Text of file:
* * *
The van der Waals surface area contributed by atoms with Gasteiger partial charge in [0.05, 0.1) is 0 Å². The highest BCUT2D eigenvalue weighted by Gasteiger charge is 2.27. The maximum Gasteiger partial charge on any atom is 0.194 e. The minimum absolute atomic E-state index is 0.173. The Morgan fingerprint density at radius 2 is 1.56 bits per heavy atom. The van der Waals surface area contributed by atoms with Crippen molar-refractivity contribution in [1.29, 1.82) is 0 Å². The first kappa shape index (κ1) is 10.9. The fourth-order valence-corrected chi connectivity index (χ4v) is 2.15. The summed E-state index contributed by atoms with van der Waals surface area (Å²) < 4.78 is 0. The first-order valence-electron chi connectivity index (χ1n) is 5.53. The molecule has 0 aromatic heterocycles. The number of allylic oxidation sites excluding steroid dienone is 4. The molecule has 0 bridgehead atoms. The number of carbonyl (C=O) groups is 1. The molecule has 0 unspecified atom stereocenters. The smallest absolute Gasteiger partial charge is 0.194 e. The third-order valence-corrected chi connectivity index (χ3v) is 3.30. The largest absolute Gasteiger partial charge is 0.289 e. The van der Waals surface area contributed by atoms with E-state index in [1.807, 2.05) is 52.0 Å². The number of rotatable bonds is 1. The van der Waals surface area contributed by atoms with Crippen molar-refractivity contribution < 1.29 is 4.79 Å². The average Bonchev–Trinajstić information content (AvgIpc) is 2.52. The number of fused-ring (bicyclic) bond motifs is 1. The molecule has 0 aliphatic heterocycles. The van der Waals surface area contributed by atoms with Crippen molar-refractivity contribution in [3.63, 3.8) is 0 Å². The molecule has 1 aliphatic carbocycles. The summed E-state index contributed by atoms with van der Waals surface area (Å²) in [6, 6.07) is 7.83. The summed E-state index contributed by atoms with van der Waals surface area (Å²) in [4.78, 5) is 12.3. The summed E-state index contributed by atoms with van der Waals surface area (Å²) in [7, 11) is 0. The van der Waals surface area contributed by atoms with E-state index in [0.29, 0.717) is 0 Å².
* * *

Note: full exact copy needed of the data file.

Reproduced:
The van der Waals surface area contributed by atoms with Gasteiger partial charge in [0.05, 0.1) is 0 Å². The highest BCUT2D eigenvalue weighted by Gasteiger charge is 2.27. The maximum Gasteiger partial charge on any atom is 0.194 e. The minimum absolute atomic E-state index is 0.173. The Morgan fingerprint density at radius 2 is 1.56 bits per heavy atom. The van der Waals surface area contributed by atoms with Crippen molar-refractivity contribution in [1.29, 1.82) is 0 Å². The first kappa shape index (κ1) is 10.9. The fourth-order valence-corrected chi connectivity index (χ4v) is 2.15. The summed E-state index contributed by atoms with van der Waals surface area (Å²) < 4.78 is 0. The first-order valence-electron chi connectivity index (χ1n) is 5.53. The molecule has 0 aromatic heterocycles. The number of allylic oxidation sites excluding steroid dienone is 4. The molecule has 0 bridgehead atoms. The number of carbonyl (C=O) groups is 1. The molecule has 0 unspecified atom stereocenters. The smallest absolute Gasteiger partial charge is 0.194 e. The third-order valence-corrected chi connectivity index (χ3v) is 3.30. The largest absolute Gasteiger partial charge is 0.289 e. The van der Waals surface area contributed by atoms with E-state index in [1.807, 2.05) is 52.0 Å². The number of rotatable bonds is 1. The van der Waals surface area contributed by atoms with Crippen molar-refractivity contribution < 1.29 is 4.79 Å². The average Bonchev–Trinajstić information content (AvgIpc) is 2.52. The number of fused-ring (bicyclic) bond motifs is 1. The molecule has 0 aliphatic heterocycles. The van der Waals surface area contributed by atoms with Crippen molar-refractivity contribution in [3.63, 3.8) is 0 Å². The molecule has 1 aliphatic carbocycles. The summed E-state index contributed by atoms with van der Waals surface area (Å²) in [6, 6.07) is 7.83. The summed E-state index contributed by atoms with van der Waals surface area (Å²) in [4.78, 5) is 12.3. The summed E-state index contributed by atoms with van der Waals surface area (Å²) in [7, 11) is 0. The van der Waals surface area contributed by atoms with E-state index in [0.29, 0.717) is 0 Å².